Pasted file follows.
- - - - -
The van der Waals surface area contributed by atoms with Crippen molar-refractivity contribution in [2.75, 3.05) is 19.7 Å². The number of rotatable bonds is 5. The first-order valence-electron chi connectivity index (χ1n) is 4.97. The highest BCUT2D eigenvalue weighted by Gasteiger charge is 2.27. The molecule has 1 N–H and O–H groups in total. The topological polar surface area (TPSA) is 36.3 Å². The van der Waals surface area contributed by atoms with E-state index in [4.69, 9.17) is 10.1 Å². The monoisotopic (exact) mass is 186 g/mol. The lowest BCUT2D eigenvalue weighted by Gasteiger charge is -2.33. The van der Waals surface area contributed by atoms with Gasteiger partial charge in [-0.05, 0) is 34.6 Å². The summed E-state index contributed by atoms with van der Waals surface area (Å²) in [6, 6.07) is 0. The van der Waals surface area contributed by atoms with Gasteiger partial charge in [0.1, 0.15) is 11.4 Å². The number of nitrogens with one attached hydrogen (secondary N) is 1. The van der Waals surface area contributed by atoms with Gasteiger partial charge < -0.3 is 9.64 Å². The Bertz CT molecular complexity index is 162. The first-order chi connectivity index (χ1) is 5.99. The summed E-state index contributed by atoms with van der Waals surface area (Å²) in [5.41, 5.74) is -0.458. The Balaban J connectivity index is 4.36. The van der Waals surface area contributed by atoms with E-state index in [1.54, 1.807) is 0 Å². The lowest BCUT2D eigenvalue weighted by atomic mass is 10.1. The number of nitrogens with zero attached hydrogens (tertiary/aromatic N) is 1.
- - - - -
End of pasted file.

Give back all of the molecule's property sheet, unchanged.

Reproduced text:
The van der Waals surface area contributed by atoms with Crippen molar-refractivity contribution in [2.75, 3.05) is 19.7 Å². The number of rotatable bonds is 5. The first-order valence-electron chi connectivity index (χ1n) is 4.97. The highest BCUT2D eigenvalue weighted by Gasteiger charge is 2.27. The molecule has 1 N–H and O–H groups in total. The topological polar surface area (TPSA) is 36.3 Å². The van der Waals surface area contributed by atoms with E-state index in [4.69, 9.17) is 10.1 Å². The monoisotopic (exact) mass is 186 g/mol. The lowest BCUT2D eigenvalue weighted by Gasteiger charge is -2.33. The van der Waals surface area contributed by atoms with Gasteiger partial charge in [-0.05, 0) is 34.6 Å². The summed E-state index contributed by atoms with van der Waals surface area (Å²) in [6, 6.07) is 0. The van der Waals surface area contributed by atoms with Gasteiger partial charge in [0.1, 0.15) is 11.4 Å². The number of nitrogens with one attached hydrogen (secondary N) is 1. The van der Waals surface area contributed by atoms with Gasteiger partial charge < -0.3 is 9.64 Å². The Bertz CT molecular complexity index is 162. The first-order chi connectivity index (χ1) is 5.99. The summed E-state index contributed by atoms with van der Waals surface area (Å²) in [5.41, 5.74) is -0.458. The Balaban J connectivity index is 4.36. The van der Waals surface area contributed by atoms with E-state index in [1.54, 1.807) is 0 Å². The lowest BCUT2D eigenvalue weighted by atomic mass is 10.1. The number of nitrogens with zero attached hydrogens (tertiary/aromatic N) is 1.